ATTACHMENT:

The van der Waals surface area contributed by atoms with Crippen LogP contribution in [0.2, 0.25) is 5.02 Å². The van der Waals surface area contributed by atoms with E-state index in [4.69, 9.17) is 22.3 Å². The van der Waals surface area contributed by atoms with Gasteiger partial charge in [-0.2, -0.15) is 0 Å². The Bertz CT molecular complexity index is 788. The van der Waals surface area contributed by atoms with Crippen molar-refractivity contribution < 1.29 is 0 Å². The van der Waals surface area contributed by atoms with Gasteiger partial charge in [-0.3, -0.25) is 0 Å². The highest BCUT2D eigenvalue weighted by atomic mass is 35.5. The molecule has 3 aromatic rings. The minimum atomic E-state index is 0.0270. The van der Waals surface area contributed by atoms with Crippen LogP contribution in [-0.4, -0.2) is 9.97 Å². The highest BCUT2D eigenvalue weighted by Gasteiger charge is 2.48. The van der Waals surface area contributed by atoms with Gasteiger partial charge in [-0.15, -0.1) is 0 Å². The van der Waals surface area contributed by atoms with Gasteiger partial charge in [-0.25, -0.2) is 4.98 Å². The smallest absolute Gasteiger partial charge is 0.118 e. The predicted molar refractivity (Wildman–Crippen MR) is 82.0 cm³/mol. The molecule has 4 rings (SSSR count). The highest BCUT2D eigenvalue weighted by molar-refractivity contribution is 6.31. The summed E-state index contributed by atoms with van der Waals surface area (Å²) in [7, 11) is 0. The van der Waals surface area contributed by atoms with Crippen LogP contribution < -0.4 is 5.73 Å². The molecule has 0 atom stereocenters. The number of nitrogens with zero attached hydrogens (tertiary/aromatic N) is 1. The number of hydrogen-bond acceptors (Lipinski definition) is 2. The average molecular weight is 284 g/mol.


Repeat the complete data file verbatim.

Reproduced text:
The van der Waals surface area contributed by atoms with Crippen LogP contribution in [0.2, 0.25) is 5.02 Å². The van der Waals surface area contributed by atoms with E-state index in [4.69, 9.17) is 22.3 Å². The van der Waals surface area contributed by atoms with Gasteiger partial charge in [-0.2, -0.15) is 0 Å². The Bertz CT molecular complexity index is 788. The van der Waals surface area contributed by atoms with Crippen molar-refractivity contribution < 1.29 is 0 Å². The van der Waals surface area contributed by atoms with Gasteiger partial charge in [-0.3, -0.25) is 0 Å². The highest BCUT2D eigenvalue weighted by atomic mass is 35.5. The molecule has 3 aromatic rings. The minimum atomic E-state index is 0.0270. The van der Waals surface area contributed by atoms with Crippen LogP contribution in [-0.4, -0.2) is 9.97 Å². The highest BCUT2D eigenvalue weighted by Gasteiger charge is 2.48. The van der Waals surface area contributed by atoms with Gasteiger partial charge in [-0.15, -0.1) is 0 Å². The van der Waals surface area contributed by atoms with Gasteiger partial charge in [-0.25, -0.2) is 4.98 Å². The smallest absolute Gasteiger partial charge is 0.118 e. The predicted molar refractivity (Wildman–Crippen MR) is 82.0 cm³/mol. The molecule has 4 rings (SSSR count). The highest BCUT2D eigenvalue weighted by molar-refractivity contribution is 6.31. The summed E-state index contributed by atoms with van der Waals surface area (Å²) in [7, 11) is 0. The van der Waals surface area contributed by atoms with Crippen LogP contribution < -0.4 is 5.73 Å². The molecule has 0 atom stereocenters. The number of nitrogens with zero attached hydrogens (tertiary/aromatic N) is 1. The number of hydrogen-bond acceptors (Lipinski definition) is 2. The average molecular weight is 284 g/mol.